Principle of Least Damage

Consider the damage when things go awry. If you do not munge the Reply-To header and a list subscriber accidentally sends a response via private email instead of to the list, he or she has to follow up with a message that says, "Ooops! I meant to send that to the list. Could you please forward a copy for me." That's a hassle, and it happens from time to time.
"""

It happens a LOT, and it's not always obvious. The purpose of lists is to foster group communication and public archiving -- it should be optimized for that, not for private communication.

"""
What happens, however, when a person mistakenly broadcasts a private message to the entire list? I
"""
I very, very, rarely send truly private responses to list messages. It's not rare for me to send messages that are of little interest to the list, and I do send those privately, but there is no harm done if these get broadcast unintentionally.

"""
Guess what feature more and more people are asking for? A third reply command -- one that ignores any existing Reply-To header!
"""

Actually, what I would want, for lists that don't munge the reply-to, is a third option: one that sends the message only to the list, and not to "all" -- I think that's the same thing, actually, reply to only the sender, not the reply-to.

"""
One day I accidentally sent a private, personal reply out over one of my own damn lists.
"""

I don't know how many times I've seen "reply-all" accidentally used for a message that should have been just "reply". People do this at work every day, and while most of them are harmless annoyances, occasionally someone does send a truly personal message out that way -- oops! My personal solution is to get in the habit of using only "reply". That way I have to think about it when I want to send something out to everyone, not when I don't want to. If I was using "reply-all" with my list traffic, I'd be getting into a bad habit.

This all comes down to the key paradox of usability -- "intuitive" means that something works like one expects -- but different people expect different things, I clearly expect different things than the author of that article. However, here's my attempt to use logical reasoning:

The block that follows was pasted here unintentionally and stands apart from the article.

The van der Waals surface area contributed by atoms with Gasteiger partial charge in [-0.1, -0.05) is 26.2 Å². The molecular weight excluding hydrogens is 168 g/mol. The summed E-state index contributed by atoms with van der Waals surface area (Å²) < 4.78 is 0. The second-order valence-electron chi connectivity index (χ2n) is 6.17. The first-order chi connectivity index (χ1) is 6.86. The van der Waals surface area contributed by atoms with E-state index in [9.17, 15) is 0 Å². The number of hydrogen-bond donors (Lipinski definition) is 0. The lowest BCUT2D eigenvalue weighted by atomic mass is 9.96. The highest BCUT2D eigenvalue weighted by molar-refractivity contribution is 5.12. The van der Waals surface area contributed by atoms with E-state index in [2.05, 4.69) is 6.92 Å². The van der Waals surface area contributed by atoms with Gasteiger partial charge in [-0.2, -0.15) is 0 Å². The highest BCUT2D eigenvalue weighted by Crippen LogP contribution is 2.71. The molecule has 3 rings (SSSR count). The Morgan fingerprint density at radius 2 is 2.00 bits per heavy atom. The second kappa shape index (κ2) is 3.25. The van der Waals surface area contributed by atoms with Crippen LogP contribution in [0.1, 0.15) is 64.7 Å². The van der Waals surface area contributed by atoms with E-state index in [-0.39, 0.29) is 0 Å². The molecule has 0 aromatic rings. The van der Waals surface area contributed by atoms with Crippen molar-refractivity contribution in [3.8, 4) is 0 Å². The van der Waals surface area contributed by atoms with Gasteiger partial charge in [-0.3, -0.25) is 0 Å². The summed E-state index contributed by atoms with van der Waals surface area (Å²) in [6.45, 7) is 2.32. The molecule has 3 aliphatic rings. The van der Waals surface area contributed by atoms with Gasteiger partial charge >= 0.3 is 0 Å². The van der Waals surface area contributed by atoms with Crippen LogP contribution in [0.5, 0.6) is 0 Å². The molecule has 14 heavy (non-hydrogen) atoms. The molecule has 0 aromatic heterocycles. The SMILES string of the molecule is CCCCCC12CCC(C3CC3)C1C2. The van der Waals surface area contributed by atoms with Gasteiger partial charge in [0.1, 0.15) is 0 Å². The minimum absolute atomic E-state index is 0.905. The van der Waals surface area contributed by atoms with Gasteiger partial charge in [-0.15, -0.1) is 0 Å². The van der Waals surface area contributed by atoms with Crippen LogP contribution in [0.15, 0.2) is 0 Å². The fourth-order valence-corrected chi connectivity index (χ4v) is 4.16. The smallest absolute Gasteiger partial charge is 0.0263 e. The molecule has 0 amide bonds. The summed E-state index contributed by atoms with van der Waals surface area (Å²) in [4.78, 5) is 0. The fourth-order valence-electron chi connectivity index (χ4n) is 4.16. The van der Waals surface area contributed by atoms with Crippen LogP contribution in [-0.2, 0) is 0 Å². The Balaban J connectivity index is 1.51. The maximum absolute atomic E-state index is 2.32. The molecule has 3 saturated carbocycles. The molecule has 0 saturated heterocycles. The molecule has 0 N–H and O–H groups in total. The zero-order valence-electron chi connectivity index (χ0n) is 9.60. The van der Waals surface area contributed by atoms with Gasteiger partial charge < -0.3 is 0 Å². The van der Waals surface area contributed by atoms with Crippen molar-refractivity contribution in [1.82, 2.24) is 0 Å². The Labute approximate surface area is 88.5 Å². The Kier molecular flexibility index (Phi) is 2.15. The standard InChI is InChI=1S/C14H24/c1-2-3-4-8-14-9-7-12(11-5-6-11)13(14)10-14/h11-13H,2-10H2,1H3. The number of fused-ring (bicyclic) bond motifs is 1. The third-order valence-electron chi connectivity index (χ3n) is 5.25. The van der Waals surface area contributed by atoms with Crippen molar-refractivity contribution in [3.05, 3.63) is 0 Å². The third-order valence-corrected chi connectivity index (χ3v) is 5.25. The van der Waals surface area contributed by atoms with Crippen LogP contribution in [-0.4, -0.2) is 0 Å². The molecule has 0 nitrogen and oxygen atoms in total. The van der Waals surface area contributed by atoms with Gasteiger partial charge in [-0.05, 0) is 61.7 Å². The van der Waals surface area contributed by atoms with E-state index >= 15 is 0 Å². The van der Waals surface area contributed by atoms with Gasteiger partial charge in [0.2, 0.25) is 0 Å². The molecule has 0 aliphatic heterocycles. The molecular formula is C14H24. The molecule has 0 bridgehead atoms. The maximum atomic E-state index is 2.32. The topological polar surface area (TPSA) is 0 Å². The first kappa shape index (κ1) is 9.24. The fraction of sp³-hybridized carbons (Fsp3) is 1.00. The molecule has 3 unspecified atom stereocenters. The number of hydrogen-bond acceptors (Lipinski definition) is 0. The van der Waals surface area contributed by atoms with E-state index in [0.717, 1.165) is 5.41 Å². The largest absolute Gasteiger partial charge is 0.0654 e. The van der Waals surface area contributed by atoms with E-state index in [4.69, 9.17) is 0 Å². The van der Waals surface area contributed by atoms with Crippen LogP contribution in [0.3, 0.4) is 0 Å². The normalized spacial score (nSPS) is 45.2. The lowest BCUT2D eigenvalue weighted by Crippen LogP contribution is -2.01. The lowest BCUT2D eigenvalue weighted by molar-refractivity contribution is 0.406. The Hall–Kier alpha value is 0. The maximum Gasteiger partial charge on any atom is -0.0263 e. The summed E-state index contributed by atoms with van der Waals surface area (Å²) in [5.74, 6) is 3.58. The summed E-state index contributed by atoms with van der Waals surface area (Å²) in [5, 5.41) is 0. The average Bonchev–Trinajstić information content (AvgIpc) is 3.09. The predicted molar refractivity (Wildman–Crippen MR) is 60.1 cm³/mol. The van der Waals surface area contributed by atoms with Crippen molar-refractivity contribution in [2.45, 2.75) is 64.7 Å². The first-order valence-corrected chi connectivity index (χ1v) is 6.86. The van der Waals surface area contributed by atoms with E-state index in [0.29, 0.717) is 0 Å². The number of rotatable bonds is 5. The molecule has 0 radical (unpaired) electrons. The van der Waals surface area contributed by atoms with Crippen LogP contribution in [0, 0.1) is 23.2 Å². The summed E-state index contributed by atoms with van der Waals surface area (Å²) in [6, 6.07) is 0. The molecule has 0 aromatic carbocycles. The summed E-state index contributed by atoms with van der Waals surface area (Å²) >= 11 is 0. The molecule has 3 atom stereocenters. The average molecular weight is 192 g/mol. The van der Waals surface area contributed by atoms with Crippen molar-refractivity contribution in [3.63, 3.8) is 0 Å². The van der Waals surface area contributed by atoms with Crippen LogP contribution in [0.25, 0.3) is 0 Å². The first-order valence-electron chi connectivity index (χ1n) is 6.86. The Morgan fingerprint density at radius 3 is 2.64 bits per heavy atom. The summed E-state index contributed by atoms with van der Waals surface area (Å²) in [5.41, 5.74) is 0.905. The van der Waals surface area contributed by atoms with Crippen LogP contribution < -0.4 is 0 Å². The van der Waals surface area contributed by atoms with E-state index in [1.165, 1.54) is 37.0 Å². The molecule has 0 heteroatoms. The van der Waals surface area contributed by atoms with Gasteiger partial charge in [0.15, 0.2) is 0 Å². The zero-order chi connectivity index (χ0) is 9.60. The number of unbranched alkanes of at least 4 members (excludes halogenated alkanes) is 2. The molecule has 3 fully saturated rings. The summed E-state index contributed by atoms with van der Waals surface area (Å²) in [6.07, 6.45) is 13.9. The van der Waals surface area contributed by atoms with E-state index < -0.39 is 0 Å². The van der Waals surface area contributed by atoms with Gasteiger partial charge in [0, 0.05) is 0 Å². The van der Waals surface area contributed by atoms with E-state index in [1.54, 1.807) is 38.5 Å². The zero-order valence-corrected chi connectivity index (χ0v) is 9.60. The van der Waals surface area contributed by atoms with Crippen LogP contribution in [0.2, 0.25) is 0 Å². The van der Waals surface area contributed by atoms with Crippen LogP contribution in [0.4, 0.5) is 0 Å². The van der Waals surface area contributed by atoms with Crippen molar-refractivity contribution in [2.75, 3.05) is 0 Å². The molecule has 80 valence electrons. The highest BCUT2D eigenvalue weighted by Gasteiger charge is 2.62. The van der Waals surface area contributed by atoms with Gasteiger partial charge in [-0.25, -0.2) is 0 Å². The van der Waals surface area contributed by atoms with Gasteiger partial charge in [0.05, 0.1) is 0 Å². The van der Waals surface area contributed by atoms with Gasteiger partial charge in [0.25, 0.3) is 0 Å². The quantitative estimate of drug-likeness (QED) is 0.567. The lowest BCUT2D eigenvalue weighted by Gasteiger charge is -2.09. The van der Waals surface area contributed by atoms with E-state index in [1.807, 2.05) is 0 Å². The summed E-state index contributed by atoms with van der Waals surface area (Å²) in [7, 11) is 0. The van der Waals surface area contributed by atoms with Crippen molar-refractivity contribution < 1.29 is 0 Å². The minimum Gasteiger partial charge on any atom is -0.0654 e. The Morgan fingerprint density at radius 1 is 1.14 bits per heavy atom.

Munging the reply-to header on a list makes it easier for what most people need to do most of the time: reply to the list, and only the list.

The ONLY significant consequence to munging the header is that someone MIGHT be more likely to accidentally sent out a truly personal note to the list. However, I argue that:

1) anyone should be very, very careful every time they send a truly personal email anyway -- email is a pretty risky medium for such messages.

2) Getting in the habit of hitting reply-all will make it just as likely to make the mistake of sending a personal note to the list, and more likely that you'll make that mistake with other, non-list email.

Wow, that turned out to be a long way to say:

+1 on re-setting the reply-to headers.

-Chris

···

--
Christopher Barker, Ph.D.
Oceanographer
                                         
NOAA/OR&R/HAZMAT (206) 526-6959 voice
7600 Sand Point Way NE (206) 526-6329 fax
Seattle, WA 98115 (206) 526-6317 main reception

Chris.Barker@...259...

I too would like a simple “Reply” to go to the list. I had to use Gmail’s “Reply to all” feature to put this on the list.